China supports global environmental efforts and has played an active role in international environmental affairs. Since 1994 when the United Nations Framework Convention on Global Climate Change went into effect, China has adhered to its principles in international talks on climate change, adopting measures and defending the legitimate rights of China and other developing countries. In August 2002 China signed the Kyoto Protocol on climate change.
China ratified the Stockholm Convention on Persistent Organic Pollutants (POPs) in June 2004. Aware of its importance, the government organized a lead team to draw up national plans and the State Environmental Protection Administration established a lead team and office for implementing the Stockholm protocols. China will take necessary legal, administrative and technical measures to reduce, control and dispose of persistent organic pollutants; and will handle them in a safe, effective and hazard-free way. As a member state of the Global Environmental Fund (GEF), China has maintained a close cooperative relationship with the organization, an international fund-management partnership founded in 1992 that has become the world's largest investor in the field of international environmental protection. China is one of the few developing world donor countries, having played an active role in fund-raising. At the same time, the GEF has provided financial and technological assistance in helping China protect its environment and fulfill international treaties. China has undertaken dozens of projects with GEF help, receiving several hundred million US dollars in donations and becoming GEF's biggest beneficiary.
In the 1990s, the World Bank and China's State Environmental Protection Administration set out a vision for the sustainable development of China's environment in "China's Environmental Strategy Paper" and "Clear Water, Blue Skies: China's Environment in the 21st Century." In the past two decades, the World Bank has granted loans to 24 environmental protection projects in China, and assisted in obtaining donations from the GEF and Montreal Protocol for Chinese environmental projects.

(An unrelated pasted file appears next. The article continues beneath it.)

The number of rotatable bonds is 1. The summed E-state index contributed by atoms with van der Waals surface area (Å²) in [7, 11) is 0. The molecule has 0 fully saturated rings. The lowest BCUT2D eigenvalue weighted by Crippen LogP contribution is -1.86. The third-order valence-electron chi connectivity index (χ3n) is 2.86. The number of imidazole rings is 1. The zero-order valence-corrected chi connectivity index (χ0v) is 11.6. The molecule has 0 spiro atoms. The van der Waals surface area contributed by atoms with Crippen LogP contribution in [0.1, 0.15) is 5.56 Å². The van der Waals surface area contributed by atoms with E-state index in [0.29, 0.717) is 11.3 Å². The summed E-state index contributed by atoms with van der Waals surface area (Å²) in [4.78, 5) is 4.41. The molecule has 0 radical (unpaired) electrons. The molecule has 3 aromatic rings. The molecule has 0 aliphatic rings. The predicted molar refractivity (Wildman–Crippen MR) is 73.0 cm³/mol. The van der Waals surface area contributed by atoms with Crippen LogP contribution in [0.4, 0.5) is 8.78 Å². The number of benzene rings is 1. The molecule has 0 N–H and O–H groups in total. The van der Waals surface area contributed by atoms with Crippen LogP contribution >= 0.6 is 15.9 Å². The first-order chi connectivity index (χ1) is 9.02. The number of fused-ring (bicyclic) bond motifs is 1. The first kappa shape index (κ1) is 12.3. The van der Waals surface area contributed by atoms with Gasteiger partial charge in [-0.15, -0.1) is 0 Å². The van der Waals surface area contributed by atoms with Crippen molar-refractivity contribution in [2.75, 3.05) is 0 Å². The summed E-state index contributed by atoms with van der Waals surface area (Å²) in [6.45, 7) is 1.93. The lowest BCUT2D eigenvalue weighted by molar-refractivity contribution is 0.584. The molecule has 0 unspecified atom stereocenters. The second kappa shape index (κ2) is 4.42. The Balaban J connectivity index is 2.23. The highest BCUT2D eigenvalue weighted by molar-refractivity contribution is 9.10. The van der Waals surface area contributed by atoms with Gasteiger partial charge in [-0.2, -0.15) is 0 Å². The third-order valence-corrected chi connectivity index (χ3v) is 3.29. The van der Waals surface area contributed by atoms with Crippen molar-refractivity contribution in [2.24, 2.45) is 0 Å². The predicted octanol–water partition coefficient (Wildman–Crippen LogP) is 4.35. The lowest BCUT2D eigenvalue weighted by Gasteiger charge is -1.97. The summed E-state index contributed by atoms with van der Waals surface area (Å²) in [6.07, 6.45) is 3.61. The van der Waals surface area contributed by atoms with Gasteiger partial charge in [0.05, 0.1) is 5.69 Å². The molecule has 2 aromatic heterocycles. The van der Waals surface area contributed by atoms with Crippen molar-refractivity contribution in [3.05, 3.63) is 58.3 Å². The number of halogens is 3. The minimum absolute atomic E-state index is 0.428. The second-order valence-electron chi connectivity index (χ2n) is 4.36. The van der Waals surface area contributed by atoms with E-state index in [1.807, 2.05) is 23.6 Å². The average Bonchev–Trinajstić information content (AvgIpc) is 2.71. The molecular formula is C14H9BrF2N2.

Non-governmental environmental protection organizations from various countries in the world, such as the World Wide Fund for Nature and the International Fund for Animal Welfare, have successfully cooperated with Chinese authorities and non-governmental organizations in various fields. The "China Council for Cooperation on Environment and Development" consists of some 40 experts and acts as a senior consultancy to government. Since its establishment more than a decade ago, it has made many constructive proposals to the Chinese government and is respected abroad for its international environmental cooperation.
In 2004 China intensified activity in the field of international environmental cooperation; the State Environmental Protection Administration concluded 12 international environmental protocols and multi-lateral environmental negotiations; held the fifth China-Japan-Korea Ministerial Meeting on the Environment; started the China-EU Ministerial Dialogue on Environmental Policies; paid mutual environmental visits to Japan, South Korea, Canada, France, Italy, Norway, Russia and Sweden; and signed the Memorandum of Understanding on Scientific and Technological Cooperation of Environmental Protection with the US Environmental Protection Agency. A breakthrough has been made in the Sino-US bilateral environmental cooperation. China also took part in WTO negotiations on trade and environmental issues.